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The Killing Man
Authors:
Genre: Mystery
Series: Book 12.0 in the Mike Hammer series
Ratings: ★★★★☆
Publisher: Signet
Pub Year:
ISBN: 9780517079973
   
List Price: 0.00
Download: EPUB MOBI


Summary

Private eye, Mike Hammer, goes on the warpath when he finds his lovely secretary, Velda, lying battered on his office floor next to the mutilated body of a would-be client. The author has also written "The Girl Hunters", "The Body Lovers" and "Survival...Zero".

From Publishers Weekly

"I rammed my elbow back and felt teeth go under it and the back of my head mashed the guy's nose who was holding me." Mike Hammer is back, and after almost 20 years, he's as psychotically hard-boiled as ever. Here, there's a dead man in Hammer's office chair. He has been horribly tortured; a note on the desk reads "You die for killing me," signed "Penta." Hammer's longtime secretary and sometime love interest, Velda, has been knocked unconscious and Hammer (no mellower despite the years), goes a-hunting. Gorgeous assistant DA Candace Amory warns Hammer off the case; he changes her mind. Penta turns up on government files as an assassin for hire, a billion dollars in drug money is missing and renegade CIA agents and mobsters are looking for Penta, while gunning for Hammer. Spillane's ( Kiss Me, Deadly ) dirty rain, mean streets, leggy broads, etc. have made him one of the all time best-selling authors--but many things, including present-day New York city, have changed since the '50s and Spillane has, for the most part, failed to notice. Readers will catch the bad guy 50 pages before Hammer does. $100,000 ad/promo.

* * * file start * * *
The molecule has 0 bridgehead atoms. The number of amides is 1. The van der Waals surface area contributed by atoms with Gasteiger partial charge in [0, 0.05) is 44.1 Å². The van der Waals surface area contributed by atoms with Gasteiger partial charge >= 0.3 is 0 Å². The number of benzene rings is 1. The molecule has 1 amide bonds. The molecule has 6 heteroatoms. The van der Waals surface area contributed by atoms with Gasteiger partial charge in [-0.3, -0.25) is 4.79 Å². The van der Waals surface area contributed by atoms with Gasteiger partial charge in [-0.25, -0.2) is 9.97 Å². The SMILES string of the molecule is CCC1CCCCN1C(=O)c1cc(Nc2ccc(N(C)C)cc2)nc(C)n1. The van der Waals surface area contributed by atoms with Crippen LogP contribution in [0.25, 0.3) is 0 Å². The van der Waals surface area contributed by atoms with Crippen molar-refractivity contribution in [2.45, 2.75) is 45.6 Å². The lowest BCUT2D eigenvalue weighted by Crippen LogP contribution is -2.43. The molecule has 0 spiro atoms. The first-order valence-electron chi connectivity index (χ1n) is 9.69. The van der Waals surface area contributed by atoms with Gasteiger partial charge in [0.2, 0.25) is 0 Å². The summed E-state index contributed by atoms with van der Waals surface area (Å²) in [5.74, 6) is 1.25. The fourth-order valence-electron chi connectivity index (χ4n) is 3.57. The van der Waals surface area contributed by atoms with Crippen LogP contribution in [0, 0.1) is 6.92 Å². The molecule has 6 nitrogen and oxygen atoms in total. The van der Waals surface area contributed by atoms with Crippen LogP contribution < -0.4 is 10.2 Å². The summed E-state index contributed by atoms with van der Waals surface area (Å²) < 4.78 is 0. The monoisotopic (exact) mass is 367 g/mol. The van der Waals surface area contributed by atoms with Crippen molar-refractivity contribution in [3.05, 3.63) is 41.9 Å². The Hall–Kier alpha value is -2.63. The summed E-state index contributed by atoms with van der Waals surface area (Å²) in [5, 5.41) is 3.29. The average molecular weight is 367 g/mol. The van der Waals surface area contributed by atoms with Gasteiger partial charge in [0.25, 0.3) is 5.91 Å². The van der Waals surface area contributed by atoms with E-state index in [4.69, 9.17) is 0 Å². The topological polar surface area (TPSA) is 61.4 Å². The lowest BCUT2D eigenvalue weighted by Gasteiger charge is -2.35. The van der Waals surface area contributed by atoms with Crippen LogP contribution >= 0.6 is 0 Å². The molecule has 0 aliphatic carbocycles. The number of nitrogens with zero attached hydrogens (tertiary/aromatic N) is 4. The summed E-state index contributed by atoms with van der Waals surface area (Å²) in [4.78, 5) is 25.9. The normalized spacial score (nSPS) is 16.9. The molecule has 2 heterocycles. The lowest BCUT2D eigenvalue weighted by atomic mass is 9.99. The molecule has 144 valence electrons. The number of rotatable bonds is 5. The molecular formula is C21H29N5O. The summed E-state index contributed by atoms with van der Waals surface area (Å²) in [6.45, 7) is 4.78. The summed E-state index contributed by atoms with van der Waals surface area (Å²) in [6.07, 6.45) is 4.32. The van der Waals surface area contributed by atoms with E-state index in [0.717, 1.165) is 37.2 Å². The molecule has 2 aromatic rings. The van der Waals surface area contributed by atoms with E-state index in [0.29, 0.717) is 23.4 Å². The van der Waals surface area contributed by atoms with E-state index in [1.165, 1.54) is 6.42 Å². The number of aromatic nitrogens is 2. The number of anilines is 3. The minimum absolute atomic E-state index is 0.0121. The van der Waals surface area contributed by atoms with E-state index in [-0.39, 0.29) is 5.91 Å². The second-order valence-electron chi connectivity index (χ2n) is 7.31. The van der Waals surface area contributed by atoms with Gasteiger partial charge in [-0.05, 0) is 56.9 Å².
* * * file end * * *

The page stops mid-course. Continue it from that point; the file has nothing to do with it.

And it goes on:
Copyright 1989 Reed Business Information, Inc.

From AudioFile

In case you haven't experienced Mickey Spillane firsthand, know that the numerous parodies of his style are not much exaggerated. The gritty exploits of gumshoe Mike Hammer teeter on the edge of high camp. However, Hayward Morse opts for a straight, irony-free performance. Although he's apparently British, his American accent is flawless. (Mike Hammer with a British accent would be camp indeed.) Mood, pacing and character voices are expertly handled. Hammer sounds a little young and clean-cut for one with such a long and colorful past, but that's a minor quibble against a thoroughly professional performance. If Spillane is your taste, this reading won't disappoint. J.N. (c)AudioFile, Portland, Maine